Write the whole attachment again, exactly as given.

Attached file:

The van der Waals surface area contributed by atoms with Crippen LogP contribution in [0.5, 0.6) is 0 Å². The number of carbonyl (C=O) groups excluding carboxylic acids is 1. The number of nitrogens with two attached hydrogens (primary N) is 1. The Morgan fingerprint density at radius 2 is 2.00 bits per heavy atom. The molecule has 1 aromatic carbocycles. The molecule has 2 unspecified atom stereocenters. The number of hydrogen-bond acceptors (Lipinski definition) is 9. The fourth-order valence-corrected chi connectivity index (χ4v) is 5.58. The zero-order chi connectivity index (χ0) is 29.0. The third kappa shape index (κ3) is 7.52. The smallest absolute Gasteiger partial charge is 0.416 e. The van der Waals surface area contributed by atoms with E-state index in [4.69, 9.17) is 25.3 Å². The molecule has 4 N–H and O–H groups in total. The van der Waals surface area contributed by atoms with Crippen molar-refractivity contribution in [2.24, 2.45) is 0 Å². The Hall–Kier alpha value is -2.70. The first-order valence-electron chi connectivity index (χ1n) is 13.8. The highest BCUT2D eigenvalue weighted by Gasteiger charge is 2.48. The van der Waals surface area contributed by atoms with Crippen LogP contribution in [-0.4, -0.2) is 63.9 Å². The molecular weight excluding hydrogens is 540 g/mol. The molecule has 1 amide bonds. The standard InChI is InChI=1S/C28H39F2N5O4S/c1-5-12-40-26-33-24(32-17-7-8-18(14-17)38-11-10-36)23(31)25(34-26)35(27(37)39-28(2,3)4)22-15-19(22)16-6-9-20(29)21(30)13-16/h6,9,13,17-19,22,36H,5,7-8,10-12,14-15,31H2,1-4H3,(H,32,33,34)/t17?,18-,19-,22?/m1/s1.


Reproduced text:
The van der Waals surface area contributed by atoms with Crippen LogP contribution in [0.5, 0.6) is 0 Å². The number of carbonyl (C=O) groups excluding carboxylic acids is 1. The number of nitrogens with two attached hydrogens (primary N) is 1. The Morgan fingerprint density at radius 2 is 2.00 bits per heavy atom. The molecule has 1 aromatic carbocycles. The molecule has 2 unspecified atom stereocenters. The number of hydrogen-bond acceptors (Lipinski definition) is 9. The fourth-order valence-corrected chi connectivity index (χ4v) is 5.58. The zero-order chi connectivity index (χ0) is 29.0. The third kappa shape index (κ3) is 7.52. The smallest absolute Gasteiger partial charge is 0.416 e. The van der Waals surface area contributed by atoms with E-state index in [4.69, 9.17) is 25.3 Å². The molecule has 4 N–H and O–H groups in total. The van der Waals surface area contributed by atoms with Crippen molar-refractivity contribution in [2.24, 2.45) is 0 Å². The Hall–Kier alpha value is -2.70. The first-order valence-electron chi connectivity index (χ1n) is 13.8. The highest BCUT2D eigenvalue weighted by Gasteiger charge is 2.48. The van der Waals surface area contributed by atoms with Crippen LogP contribution in [-0.4, -0.2) is 63.9 Å². The molecular weight excluding hydrogens is 540 g/mol. The molecule has 1 amide bonds. The standard InChI is InChI=1S/C28H39F2N5O4S/c1-5-12-40-26-33-24(32-17-7-8-18(14-17)38-11-10-36)23(31)25(34-26)35(27(37)39-28(2,3)4)22-15-19(22)16-6-9-20(29)21(30)13-16/h6,9,13,17-19,22,36H,5,7-8,10-12,14-15,31H2,1-4H3,(H,32,33,34)/t17?,18-,19-,22?/m1/s1.